As GM referenced the Dealer Agreement and thus its choice of law provision in its submissions to the court, objected to the application of Mississippi law and obtained a jury instruction couched under Michigan law, GM did not waive its right to appeal this issue. However, this Court need not reach that issue, as the provisions relied on in this Court's interpretation of the language of the Dealer agreement are clear and unambiguous and as such their interpretation would be the same under either the law of Michigan or Mississippi.
Each of the claims submitted to the jury by the district court is based upon or flows from the 1990 Dealer Agreement, executed between Buick Motor Division of General Motors Corp., a Delaware Corporation ("Buick") and Greenville Auto Mall, a Mississippi Corporation ("Dealer").6
Section 11.3 of the Dealer Agreement forms the specific basis for Cottingham's and Greenville's claims under the terms of the Dealer Agreement. Both plaintiffs claim GM supplied documentation requested by a federal subpoena issued on behalf of Paul Mathis in the bankruptcy proceeding in breach of GM's obligations under § 11.3. Section 11.3 provides:
Division agrees not to furnish any personal or financial data submitted to it by Dealer to any nonaffiliated entity unless authorized by Dealer, required by law, or pertinent to judicial or administrative proceedings, or to proceedings under the Dispute Resolution Process.
Under the clear provisions of § 11.3, the duty of confidentiality is owed only to the "Dealer." "Dealer" is a defined term under the Dealer Agreement as the "corporation, partnership or proprietorship that signs the Dealer Agreement with the Division." Greenville Auto Mall, the corporation, signed the Dealer Agreement by way of Carl Cottingham, acting on behalf of the corporation.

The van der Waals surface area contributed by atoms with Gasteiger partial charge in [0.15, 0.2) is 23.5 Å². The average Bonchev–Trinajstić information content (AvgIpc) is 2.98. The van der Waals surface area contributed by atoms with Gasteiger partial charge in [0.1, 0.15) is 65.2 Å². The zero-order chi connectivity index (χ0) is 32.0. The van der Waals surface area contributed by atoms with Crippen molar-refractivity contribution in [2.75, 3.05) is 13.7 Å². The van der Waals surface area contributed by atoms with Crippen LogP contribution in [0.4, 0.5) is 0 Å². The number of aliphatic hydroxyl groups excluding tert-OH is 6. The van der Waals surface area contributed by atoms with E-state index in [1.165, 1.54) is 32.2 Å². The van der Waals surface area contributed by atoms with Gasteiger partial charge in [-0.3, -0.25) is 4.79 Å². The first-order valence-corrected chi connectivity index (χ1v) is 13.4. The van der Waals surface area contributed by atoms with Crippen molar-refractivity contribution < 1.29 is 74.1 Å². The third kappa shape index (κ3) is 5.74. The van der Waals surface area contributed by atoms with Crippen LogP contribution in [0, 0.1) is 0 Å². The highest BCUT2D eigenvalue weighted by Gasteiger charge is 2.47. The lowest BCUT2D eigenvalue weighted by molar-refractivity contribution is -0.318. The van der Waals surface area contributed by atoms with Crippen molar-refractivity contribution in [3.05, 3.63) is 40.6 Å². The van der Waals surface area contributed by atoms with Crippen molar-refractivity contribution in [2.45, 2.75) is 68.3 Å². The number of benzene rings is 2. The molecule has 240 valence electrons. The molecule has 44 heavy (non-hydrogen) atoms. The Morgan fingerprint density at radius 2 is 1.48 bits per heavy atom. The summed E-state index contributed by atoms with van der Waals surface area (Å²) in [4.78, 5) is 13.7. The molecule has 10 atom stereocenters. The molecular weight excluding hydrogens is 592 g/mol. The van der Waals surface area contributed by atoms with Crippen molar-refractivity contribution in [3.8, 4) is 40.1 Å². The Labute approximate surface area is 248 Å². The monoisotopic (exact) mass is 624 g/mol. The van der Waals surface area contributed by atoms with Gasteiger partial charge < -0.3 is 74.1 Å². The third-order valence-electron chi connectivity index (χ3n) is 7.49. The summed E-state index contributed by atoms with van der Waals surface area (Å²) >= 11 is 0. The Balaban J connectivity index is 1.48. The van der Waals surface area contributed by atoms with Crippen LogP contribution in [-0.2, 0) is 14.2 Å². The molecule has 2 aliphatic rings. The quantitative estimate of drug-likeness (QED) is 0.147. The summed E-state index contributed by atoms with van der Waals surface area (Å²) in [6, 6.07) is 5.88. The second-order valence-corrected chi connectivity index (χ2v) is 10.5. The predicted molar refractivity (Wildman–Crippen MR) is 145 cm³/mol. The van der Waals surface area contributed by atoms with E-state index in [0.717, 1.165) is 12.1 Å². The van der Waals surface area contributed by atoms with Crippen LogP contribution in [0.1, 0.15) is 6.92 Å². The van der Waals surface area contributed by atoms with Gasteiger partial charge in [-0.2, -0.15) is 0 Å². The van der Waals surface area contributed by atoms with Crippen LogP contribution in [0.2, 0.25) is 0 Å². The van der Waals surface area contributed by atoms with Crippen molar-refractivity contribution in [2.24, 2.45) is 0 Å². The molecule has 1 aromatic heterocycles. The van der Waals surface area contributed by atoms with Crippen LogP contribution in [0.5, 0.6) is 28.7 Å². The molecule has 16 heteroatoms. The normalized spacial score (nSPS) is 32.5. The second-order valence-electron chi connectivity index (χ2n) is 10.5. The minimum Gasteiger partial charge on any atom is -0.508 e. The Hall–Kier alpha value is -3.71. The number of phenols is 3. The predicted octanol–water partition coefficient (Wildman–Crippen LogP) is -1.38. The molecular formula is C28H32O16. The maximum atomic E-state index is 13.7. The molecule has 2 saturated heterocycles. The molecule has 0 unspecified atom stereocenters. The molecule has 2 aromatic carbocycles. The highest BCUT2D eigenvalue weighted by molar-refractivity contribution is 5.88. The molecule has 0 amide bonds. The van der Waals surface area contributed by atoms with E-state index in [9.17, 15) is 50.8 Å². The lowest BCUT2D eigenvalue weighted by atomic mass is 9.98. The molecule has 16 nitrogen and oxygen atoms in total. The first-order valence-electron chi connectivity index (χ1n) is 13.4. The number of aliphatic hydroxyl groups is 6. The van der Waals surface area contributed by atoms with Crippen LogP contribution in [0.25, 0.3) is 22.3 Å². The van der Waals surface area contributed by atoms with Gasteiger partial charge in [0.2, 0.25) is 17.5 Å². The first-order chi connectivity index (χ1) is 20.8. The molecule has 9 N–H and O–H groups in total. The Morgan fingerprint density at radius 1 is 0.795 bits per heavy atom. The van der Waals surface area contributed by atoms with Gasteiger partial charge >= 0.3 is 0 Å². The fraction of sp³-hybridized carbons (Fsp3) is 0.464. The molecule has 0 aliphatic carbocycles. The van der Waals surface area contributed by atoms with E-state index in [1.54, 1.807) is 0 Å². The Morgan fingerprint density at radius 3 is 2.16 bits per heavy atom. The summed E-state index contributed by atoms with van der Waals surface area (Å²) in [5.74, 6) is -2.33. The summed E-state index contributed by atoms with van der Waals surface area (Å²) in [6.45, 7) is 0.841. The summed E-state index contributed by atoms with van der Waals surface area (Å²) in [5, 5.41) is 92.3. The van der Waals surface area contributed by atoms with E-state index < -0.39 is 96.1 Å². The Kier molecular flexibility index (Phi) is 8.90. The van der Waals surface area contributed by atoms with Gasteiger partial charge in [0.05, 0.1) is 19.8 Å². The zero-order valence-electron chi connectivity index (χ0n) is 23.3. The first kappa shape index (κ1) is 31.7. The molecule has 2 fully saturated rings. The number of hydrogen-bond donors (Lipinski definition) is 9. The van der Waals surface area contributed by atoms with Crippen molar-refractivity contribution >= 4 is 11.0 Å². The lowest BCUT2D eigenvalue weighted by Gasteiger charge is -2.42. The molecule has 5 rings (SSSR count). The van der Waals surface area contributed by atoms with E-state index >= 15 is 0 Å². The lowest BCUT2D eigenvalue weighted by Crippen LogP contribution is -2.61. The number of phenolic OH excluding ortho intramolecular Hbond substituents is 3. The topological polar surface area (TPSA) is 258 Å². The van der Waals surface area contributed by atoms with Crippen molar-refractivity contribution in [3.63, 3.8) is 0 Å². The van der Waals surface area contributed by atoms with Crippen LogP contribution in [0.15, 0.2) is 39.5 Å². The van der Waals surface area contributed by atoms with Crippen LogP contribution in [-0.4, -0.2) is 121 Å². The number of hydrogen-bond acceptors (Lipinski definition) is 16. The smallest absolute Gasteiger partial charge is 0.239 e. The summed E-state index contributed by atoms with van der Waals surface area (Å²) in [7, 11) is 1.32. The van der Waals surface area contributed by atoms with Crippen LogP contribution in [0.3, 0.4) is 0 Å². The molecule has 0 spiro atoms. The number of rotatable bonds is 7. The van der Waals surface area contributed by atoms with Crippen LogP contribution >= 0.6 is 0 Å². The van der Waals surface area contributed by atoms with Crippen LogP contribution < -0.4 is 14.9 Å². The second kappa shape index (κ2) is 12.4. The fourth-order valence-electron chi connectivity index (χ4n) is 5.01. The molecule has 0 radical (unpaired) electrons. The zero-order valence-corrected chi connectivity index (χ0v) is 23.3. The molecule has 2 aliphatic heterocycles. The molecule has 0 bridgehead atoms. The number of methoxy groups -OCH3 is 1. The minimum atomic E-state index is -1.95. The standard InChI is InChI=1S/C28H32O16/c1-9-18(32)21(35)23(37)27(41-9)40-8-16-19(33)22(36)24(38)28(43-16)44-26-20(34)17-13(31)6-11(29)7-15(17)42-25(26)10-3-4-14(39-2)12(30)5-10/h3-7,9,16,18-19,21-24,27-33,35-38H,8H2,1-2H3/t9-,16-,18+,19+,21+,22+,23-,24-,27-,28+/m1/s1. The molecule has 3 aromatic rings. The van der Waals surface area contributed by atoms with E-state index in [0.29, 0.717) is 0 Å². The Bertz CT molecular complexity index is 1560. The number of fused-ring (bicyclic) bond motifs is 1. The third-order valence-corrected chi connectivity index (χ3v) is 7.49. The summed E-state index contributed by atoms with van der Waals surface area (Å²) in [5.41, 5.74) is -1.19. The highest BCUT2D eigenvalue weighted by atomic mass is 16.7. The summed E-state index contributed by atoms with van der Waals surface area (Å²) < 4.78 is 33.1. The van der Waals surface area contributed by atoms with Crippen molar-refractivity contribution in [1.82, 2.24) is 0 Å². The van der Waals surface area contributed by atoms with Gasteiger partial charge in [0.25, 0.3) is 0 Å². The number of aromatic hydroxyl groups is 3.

Carl Cottingham, individually, is defined as the "Dealer Operator" under the Agreement. By definition, the "Dealer Operator," Cottingham, merely must own at least 15 percent of the Dealership. Therefore, Cottingham, individually, is a shareholder in the corporation/Dealer, Greenville Auto Mall, and an employee, as Dealer Operator of the corporation/Dealer, Greenville Auto Mall.
It is clear § 11.3 does not require the duty of confidentiality to run to the benefit of the Dealer Operator, i.e., Cottingham, rather the duty of confidentiality runs only to the benefit of the Dealership, Greenville Auto Mall, Inc. Therefore, no duty of confidentiality is owed to Cottingham, individually, pursuant to the Dealer Agreement.
The express language of the Dealer Agreement forecloses any benefit of the contract from running to anyone not a party to the Agreement; Cottingham, individually, is not a party to the contract. Section 17.9 reflects:
17.9 No Third Party Benefit Intended.
This Agreement is not enforceable by any third parties and is not intended to convey any rights or benefits to anyone who is not a party to this Agreement.
The Agreement is between the parties, Buick Motor Division, Dealer Sales & Service, and Greenville Auto Mall, a Mississippi corporation. As such, Carl Cottingham, individually, is not a party to the Agreement under the terms of the Dealer Agreement.
No fiduciary obligations are created by the Agreement as § 17.1 provides:
This Agreement does not make either party the agent or legal representative of the other for any purpose, nor does it grant either party authority to assume or create any obligation on behalf of or in the name of others. No fiduciary obligations are created by this Agreement.